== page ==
Today we want to spotlight one of our dedicated program partners, Erin Good-Whiteford! Erin is the school counselor and Girls Inc. site contact for SENSE charter school. We asked her a few questions about her experience working with Girls Inc. and how it benefits the girls involved.

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Why do you think Girls Inc. programs are important for students?

Girls begin solidifying what they think it means to be a female at an early age.  Unfortunately, they’re often bombarded with a narrow view of what that identity can be. Girls Inc. programming helps to expand their views and create opportunities for open, thought-provoking discussion that helps the girls determine their own meaning of being a female.  Girls Inc. programming also provides our girls with practical tools that serve to empower them, such as conflict resolution skills and self-defense moves.

Have you been able to witness the impact of Girls Inc. programs? Please provide an example.

Girls Inc. programming impacts our students far beyond the period when they are participating in programming.  The girls often bring up material that they learned in Girls Inc. during classroom discussions and classwork. For example, a student who participated in Girls Inc. was in a class where students were writing poems about themselves.  This student, many months after programming had ended, finished her poem with “I am strong, smart, and bold.” In addition, Girls Inc. provides our students an amazing, safe community that many of our students are longing for!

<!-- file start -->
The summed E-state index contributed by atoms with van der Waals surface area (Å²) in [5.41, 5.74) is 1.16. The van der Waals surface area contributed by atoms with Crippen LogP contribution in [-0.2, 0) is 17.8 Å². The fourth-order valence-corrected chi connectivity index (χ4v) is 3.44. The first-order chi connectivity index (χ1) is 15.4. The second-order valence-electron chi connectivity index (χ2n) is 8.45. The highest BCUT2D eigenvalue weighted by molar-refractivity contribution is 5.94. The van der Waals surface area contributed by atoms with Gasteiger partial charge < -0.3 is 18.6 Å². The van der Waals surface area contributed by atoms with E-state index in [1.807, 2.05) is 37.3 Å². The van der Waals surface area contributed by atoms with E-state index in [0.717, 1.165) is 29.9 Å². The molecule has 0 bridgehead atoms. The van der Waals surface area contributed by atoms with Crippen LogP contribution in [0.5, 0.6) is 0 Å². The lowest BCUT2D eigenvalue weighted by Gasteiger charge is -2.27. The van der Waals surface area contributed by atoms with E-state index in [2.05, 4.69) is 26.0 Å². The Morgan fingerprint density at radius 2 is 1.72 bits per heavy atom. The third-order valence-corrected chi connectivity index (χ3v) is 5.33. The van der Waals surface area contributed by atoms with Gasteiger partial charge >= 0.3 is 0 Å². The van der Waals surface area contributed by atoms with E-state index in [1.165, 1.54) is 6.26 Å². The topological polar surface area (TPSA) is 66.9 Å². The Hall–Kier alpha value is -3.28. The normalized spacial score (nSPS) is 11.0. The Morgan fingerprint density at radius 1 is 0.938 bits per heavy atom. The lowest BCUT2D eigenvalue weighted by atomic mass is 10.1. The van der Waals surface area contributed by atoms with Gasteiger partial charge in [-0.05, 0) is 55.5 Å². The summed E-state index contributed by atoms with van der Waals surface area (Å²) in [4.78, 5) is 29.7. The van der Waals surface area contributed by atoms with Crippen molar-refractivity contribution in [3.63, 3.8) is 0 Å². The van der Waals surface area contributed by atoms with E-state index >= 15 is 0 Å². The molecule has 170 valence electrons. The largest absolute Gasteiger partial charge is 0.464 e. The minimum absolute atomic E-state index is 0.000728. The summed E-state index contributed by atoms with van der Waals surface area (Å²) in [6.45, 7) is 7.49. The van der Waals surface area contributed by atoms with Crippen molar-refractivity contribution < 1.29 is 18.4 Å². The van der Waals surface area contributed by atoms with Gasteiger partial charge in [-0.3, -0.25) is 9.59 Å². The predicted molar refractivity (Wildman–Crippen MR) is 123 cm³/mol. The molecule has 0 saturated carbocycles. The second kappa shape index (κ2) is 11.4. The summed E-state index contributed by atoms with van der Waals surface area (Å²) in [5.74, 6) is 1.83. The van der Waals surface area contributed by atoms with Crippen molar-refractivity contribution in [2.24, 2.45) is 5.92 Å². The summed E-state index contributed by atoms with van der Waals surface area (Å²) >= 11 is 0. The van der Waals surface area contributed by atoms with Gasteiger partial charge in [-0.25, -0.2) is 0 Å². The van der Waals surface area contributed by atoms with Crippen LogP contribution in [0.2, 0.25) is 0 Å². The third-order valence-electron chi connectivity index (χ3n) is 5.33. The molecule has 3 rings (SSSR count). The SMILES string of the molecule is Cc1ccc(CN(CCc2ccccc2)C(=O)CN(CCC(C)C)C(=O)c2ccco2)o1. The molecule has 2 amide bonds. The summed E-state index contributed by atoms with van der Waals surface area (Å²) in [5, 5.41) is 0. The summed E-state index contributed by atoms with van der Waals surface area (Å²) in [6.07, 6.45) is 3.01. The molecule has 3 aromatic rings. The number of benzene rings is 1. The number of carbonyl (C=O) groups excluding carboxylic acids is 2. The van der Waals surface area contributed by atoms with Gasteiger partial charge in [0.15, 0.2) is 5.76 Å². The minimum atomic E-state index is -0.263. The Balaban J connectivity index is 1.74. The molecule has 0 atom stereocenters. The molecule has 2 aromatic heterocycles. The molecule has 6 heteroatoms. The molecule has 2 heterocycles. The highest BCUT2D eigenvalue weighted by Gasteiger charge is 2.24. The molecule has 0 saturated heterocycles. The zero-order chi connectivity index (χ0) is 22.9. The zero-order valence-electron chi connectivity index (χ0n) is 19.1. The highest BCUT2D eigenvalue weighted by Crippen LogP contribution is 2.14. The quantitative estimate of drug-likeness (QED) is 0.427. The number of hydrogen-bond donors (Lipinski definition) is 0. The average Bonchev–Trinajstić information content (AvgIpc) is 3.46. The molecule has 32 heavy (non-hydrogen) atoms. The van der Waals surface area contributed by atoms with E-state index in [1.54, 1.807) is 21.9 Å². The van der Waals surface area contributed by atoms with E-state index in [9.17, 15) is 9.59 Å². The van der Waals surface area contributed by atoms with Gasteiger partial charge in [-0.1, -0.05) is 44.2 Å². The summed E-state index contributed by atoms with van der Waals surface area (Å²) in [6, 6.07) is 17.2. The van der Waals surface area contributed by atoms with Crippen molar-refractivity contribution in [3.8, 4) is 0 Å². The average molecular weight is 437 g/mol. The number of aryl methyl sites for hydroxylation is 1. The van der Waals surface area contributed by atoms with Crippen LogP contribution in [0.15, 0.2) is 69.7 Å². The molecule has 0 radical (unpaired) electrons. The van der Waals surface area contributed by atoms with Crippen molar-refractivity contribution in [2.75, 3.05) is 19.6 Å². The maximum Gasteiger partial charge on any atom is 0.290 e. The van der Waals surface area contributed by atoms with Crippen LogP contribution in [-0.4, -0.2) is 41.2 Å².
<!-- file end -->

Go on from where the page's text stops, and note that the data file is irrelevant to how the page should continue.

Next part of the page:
What types of challenges do you see girls facing in school today?

Girls today are struggling with poor self-images and self-confidence. The negative self-talk about themselves, their abilities, their worth, and their bodies starts at an alarmingly young age.  I’ve heard a kindergarten girl say that she needed to stop eating so much because she was “fat.” I had a second grade student tell me that she wasn’t good at math because “boys are the ones that are good at math and science.” It also seems to me the amount of media girls (and all children) are consuming presently makes them even more susceptible to unfavorable comparisons. Many of our girls express dissatisfaction with their personality and appearance in comparison to someone they follow on Instagram, their favorite YouTube star, or a celebrity they see on TV.  In addition, these girls are exposed to negative situations in real life that contribute to their perception of being female. This includes demeaning comments about females, their roles, and their abilities, and witnessing or being victims to violence against women in their homes and communities. Realizing their true worth and potential is a huge challenge facing our girls.


Thank you for your dedication to inspiring girls to be strong, smart, and bold Erin!